Well, the point in my mind is for the woman to ride far far away from such disrespect and objectification. And in truth, the women who play this game do just that, they are right up there with the men as far as talented riding goes. If the woman manages to outrun the man, she wins and doesn’t have to marry him. If he catches her, my assumption would be he takes her as his prize. I am unimpressed that this happens.
Where do Central Asia’s Nomadic traditions come from?
Central Asia and the Middle East have long been nomadic regions. The Kyrgyz people as well as Afghans, Tajiks, Kazakhs, Mongolians, and Persians were herders, meaning they followed their animals as the seasons changed and pasture land varied. Only in the last 150 years have Kyrgyz people had permanent settlements and structures. These games are a very real link to their nomadic heritage and also connects the peoples of this region with each other, crossing national borders and bonding them with their past.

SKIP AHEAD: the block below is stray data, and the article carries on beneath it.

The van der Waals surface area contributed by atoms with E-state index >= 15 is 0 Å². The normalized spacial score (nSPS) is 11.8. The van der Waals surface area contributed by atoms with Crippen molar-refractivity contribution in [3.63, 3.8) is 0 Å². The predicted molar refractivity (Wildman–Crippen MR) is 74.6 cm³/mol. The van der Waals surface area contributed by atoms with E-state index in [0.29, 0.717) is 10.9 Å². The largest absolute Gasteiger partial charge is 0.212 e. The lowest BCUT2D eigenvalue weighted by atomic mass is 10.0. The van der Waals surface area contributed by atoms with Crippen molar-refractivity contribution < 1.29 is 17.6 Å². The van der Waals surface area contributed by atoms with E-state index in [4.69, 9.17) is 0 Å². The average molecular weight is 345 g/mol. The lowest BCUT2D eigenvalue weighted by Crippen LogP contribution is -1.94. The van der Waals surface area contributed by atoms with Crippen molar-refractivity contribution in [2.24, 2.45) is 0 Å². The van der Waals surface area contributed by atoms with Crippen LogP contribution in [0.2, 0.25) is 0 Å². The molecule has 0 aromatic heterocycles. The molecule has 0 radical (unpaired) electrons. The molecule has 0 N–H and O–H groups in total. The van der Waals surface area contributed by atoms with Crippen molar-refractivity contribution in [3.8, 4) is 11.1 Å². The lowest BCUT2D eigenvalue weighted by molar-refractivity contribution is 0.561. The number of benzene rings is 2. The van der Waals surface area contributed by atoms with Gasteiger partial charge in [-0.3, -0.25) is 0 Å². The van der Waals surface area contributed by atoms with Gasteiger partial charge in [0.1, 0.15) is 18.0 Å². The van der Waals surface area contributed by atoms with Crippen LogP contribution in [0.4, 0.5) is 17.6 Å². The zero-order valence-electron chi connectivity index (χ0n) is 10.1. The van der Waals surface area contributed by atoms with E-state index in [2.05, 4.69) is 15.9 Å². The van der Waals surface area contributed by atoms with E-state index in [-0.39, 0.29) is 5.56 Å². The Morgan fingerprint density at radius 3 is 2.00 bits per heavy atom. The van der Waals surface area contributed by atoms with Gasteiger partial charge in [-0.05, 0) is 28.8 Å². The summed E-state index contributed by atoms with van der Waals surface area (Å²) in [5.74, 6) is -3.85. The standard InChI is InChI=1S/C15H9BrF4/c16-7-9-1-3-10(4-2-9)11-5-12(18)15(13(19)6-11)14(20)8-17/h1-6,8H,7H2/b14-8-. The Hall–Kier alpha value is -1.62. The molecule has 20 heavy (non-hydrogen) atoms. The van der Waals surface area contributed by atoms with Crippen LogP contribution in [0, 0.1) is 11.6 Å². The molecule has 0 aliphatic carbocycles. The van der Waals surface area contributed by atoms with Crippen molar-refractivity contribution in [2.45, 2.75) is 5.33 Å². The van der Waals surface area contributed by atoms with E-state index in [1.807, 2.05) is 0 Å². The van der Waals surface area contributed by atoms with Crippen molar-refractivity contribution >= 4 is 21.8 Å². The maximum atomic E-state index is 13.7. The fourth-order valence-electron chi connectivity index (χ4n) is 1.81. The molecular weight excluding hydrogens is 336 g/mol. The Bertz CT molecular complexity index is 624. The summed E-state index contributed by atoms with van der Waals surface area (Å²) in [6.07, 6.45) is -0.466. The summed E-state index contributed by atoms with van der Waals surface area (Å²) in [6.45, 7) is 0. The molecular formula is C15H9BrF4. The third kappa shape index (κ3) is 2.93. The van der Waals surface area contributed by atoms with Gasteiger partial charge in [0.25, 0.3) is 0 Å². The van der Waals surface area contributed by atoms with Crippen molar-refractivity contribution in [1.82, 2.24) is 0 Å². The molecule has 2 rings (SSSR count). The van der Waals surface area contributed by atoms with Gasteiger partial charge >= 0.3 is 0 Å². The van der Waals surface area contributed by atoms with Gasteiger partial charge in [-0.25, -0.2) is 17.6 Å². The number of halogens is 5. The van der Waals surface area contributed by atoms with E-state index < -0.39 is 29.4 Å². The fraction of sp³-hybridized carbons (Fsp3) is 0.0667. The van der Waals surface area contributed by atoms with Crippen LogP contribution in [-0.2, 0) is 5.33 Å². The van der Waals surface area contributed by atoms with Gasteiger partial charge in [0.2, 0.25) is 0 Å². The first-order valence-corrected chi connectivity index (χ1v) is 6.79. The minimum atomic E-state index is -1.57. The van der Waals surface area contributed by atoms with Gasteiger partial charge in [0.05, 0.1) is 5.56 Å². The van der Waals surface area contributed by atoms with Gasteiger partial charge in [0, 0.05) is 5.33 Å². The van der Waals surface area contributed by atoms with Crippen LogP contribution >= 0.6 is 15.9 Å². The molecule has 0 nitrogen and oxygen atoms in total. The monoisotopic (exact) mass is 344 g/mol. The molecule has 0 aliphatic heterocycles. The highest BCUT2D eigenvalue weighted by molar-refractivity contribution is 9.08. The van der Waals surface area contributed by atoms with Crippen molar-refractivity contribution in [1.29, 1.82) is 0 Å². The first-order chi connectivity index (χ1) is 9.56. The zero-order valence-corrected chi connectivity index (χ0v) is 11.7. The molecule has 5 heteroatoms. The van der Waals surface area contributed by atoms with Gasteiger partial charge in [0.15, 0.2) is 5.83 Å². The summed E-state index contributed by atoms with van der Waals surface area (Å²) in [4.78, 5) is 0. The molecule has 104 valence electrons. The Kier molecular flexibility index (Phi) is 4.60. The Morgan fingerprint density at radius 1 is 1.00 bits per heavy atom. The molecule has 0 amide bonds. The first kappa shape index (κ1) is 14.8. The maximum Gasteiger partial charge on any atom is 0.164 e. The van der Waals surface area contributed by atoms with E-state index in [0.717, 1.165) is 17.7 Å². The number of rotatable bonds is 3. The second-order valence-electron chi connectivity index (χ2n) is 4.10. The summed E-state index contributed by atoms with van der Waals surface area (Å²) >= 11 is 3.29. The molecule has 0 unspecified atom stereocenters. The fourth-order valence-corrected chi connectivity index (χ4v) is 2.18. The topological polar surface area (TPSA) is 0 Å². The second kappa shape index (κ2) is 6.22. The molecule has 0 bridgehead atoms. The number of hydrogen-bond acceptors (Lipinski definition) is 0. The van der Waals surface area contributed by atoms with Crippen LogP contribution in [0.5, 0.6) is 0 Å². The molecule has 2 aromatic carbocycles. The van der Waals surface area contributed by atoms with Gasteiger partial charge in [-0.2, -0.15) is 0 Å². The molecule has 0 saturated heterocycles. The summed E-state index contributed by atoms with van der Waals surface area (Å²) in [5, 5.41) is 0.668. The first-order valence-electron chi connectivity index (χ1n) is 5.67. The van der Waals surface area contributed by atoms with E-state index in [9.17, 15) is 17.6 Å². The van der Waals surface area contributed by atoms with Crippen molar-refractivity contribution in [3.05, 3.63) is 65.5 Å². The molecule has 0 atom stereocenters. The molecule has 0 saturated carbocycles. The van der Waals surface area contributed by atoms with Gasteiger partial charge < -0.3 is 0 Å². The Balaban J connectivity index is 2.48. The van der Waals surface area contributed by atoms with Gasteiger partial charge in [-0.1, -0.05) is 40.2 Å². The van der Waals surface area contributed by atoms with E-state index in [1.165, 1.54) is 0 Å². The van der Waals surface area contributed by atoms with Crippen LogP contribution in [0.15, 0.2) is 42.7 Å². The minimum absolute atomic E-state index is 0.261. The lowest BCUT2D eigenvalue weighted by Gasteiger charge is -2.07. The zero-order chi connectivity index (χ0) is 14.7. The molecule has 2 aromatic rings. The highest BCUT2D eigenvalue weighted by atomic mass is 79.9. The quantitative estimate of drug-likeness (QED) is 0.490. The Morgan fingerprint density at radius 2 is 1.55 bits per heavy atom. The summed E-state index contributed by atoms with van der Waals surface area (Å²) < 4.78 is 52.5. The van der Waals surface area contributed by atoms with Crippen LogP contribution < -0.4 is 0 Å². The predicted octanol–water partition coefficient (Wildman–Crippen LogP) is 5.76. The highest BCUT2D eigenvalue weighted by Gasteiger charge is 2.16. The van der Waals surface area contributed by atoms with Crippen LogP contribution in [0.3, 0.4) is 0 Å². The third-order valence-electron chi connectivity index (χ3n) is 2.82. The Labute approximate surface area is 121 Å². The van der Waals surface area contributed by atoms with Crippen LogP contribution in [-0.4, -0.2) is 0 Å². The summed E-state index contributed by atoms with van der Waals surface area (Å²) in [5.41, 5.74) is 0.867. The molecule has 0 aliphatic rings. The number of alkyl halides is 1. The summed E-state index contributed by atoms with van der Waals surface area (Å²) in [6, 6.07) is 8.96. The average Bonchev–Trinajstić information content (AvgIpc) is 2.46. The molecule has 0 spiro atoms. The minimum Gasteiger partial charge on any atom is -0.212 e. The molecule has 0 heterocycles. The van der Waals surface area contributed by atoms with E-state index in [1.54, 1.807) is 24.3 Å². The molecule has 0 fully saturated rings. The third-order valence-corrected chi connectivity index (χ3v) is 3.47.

To this day, many Kyrgyz families summer in the high pastures with their herds, living in yurts and harking back to the days of the nomadic lifestyle. Horses are major parts of Kyrgyz history, as well as obvious partners in the nomadic culture from the days of old, hence these sports featuring high levels of horsemanship and riding skill. to this day, skill on a horse is seen as a enviable trait in a man, and one that all young boys should aspire to have and all young ladies should look for in a husband.
If you’re heading to Kyrgyzstan, check with Talant at CBT Alay to see if there are any horse games coming up. Trust me, you do not want to miss this uniquely Central Asian experience! Plus Talant is a really nice guy! Tell him Emily says Hello!
Want to know more about Kyrgyzstan and the culture of the Kyrgyz people? Check out many more blogs about this unique little country at my [intlink id=”50″ type=”category”]Kyrgyzstan Page[/intlink].